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Political Future: Colombian Rebels Prepare For Peace

The Revolutionary Armed Forces of Colombia are expected to ratify a peace accord made with the Colombian government, ending a 52-year war.

Members of the Revolutionary Armed Forces of Colombia attend a meeting ahead of the 10th National Guerrilla Conference at the camp in Llanos del Yari, Caqueta Department, Colombia, on Sept. 16.The meeting runs until Sept. 23. After 52 years of conflict, FARC rebels open what leaders hope will be their last conference as a guerrilla army. Ranking officials and members are set to vote on a historic peace deal with the Colombian government.

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A FARC member attends the opening ceremony of 10th National Guerrilla Conference.

The FARC's top leader, Rodrigo Londono, also known as Timoleón Jiménez or Timochenko addressed about 500 mostly unarmed and semi-uniformed guerrillas who had arrived from all parts of Colombia to attend the meeting in which top commanders will ratify the peace accord reached with the government last month.  

 

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Members of the FARC secretariat attend the opening ceremony of the conference.

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Carlos Antonio Lozada, a member of secretary of the FARC, in a meeting.

Some 200 delegates of the FARC guerrilla army are expected to ratify the peace agreement. This is the group's first conference not held in secret. Instead of discussing battlefield strategy, the FARC must settle on a new name for their political movement and choose representatives to fill 10 seats reserved for them in congress in exchange for laying down its weapons.

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A guerrilla soldier cuts the hair of a fellow guerrilla.

For many rebels who've spent their lives in the jungle, the meeting is also an opportunity to be reunited with comrades and family members, some of whom they hadn't seen for years.

MAURICIO DUENAS CASTANEDA / EPA

Guerrilla soldiers wash laundry during the conference.

MAURICIO DUENAS CASTANEDA / EPA

Tatiana sits beside gifts for her baby at a FARC camp on Sept. 17.

Tatiana's baby boy, will have a very different life from his 17-year-old half-brother. Tatiana had her first son at 19, two years after joining the FARC. He was raised by her brother away from military bombing raids and ambushes.

Her current pregnancy was unintentional. Rebel couples must seek permission from their commanders to have sexual relations, and guerrilla doctors often perform abortions. Now that a final signature on the deal is near, FARC couples have begun to look forward to once-forbidden parenthood. "Things have been much more joyful this time," said Tatiana, as she sat in her camp next to Omar, her partner.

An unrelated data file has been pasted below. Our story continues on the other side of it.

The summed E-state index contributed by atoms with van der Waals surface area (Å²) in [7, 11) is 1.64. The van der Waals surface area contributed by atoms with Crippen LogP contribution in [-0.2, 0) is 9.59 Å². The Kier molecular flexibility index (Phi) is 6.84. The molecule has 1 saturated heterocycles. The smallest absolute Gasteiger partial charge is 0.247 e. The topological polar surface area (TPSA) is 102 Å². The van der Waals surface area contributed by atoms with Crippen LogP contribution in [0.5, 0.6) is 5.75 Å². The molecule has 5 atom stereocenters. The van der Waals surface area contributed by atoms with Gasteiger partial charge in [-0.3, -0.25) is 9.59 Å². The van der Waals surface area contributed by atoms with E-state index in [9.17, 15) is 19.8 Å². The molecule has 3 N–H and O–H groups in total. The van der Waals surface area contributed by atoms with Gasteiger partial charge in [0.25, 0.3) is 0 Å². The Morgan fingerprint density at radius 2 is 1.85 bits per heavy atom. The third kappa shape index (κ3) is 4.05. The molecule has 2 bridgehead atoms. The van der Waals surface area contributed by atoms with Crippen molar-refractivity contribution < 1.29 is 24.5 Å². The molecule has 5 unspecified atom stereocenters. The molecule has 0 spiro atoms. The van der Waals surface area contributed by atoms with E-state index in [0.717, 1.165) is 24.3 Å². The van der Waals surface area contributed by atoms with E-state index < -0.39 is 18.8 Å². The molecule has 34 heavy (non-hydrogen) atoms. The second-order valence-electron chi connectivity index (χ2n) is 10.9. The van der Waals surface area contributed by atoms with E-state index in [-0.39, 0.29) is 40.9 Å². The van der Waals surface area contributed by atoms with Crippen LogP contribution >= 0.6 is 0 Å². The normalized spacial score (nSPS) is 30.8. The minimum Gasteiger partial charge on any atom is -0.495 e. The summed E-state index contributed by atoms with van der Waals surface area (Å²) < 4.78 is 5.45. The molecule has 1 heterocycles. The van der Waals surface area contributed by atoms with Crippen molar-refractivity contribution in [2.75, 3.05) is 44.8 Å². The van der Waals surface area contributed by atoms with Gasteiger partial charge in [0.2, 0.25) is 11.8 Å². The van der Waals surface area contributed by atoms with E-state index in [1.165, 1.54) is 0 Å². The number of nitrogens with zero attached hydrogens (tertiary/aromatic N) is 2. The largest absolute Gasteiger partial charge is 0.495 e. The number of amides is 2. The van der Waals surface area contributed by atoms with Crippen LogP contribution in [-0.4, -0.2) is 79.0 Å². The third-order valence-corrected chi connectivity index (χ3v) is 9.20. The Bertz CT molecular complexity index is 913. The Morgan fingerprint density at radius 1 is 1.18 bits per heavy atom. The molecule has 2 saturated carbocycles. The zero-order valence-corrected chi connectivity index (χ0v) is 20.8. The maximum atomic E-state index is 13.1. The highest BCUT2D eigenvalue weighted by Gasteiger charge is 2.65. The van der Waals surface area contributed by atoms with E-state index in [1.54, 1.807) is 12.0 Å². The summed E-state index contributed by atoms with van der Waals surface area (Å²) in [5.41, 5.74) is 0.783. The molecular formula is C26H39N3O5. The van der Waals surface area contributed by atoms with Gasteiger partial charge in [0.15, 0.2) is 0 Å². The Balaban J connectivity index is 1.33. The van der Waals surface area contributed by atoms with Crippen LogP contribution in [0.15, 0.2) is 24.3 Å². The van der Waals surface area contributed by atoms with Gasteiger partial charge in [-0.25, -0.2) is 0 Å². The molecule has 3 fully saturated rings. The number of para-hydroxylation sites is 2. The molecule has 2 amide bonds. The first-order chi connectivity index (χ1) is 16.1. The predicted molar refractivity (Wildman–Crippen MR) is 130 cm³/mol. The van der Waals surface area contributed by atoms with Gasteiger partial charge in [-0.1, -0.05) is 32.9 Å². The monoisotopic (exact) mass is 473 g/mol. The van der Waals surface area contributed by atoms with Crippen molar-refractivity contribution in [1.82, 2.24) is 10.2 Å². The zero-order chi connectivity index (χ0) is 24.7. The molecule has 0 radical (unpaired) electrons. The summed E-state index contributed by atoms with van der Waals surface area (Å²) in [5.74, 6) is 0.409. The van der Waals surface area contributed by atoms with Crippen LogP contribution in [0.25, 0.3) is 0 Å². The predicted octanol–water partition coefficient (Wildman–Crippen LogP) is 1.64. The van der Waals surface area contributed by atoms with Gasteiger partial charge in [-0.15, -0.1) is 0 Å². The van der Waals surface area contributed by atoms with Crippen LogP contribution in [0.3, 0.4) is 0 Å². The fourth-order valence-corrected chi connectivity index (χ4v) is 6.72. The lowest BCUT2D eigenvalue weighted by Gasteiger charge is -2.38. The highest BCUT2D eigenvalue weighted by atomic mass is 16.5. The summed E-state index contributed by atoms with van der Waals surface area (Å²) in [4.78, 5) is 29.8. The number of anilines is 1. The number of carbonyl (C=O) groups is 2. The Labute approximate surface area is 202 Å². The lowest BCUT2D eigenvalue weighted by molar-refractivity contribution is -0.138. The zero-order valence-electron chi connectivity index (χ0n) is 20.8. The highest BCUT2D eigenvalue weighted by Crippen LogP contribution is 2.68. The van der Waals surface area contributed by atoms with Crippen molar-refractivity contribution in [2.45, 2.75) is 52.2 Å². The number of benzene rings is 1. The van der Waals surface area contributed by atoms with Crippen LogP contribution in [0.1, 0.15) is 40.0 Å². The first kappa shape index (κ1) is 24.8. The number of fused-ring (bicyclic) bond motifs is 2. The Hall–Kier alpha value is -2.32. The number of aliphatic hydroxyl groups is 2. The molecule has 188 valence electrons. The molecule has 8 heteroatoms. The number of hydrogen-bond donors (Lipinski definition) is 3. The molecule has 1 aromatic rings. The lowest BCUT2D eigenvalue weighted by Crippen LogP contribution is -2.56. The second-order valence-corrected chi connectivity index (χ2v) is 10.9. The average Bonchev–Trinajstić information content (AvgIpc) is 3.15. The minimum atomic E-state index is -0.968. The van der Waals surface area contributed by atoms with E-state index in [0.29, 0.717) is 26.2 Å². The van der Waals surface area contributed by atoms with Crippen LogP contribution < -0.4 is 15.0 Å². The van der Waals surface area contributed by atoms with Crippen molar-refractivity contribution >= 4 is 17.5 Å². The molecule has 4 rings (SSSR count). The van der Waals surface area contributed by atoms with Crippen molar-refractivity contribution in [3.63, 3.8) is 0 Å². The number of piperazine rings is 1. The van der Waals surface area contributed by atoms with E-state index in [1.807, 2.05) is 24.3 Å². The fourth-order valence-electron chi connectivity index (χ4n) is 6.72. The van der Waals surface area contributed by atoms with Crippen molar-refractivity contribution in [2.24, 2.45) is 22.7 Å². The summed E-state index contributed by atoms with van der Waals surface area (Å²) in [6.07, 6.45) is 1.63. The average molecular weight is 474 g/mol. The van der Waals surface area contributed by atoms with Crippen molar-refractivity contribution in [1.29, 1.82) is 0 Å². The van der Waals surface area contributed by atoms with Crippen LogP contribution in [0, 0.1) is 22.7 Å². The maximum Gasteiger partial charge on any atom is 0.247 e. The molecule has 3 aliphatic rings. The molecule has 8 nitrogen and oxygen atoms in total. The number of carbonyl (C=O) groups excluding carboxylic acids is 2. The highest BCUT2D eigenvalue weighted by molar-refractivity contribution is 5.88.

JOHN VIZCAINO / Reuters

Guerrilla soldiers play soccer at their camp on Sept. 19.

JOHN VIZCAINO / Reuters

Members cheer as they attend a cultural event during the National Guerrilla Conference on Sept. 17.

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Members of the Revolutionary Armed Forces of Colombia at the cultural event.

Fifteen years ago, negotiations with leftist rebels collapsed in a fury of violence.

 

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Head of the FARC, Timochenko, cheers as he attends the cultural event.

"If our adversaries want to tout they won the war, that's up to them. For the FARC, our greatest satisfaction will always be that peace has won" Timochenko said in his inaugural address, surrounded by all seven members of the FARC's secretariat, its top decision-making body. 

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Guerrillas read excerpts about human rights during the 10th FARC National Conference on Sept. 20.

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FARC members look at photos during the opening ceremony for the National Guerrilla Conference on Sept. 17.

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Members of the Revolutionary Armed Forces of Colombia attend the opening ceremony of the five-day gathering on Sept. 17.

Standing before hundreds of fighters in southern Colombia, Timochenko said the FARC wants to spread its message as an unarmed political party and transform the Andean nation after five decades of war. "Our greatest aspiration is to reach many more with our message until the torrent for transformation is overwhelming."

 

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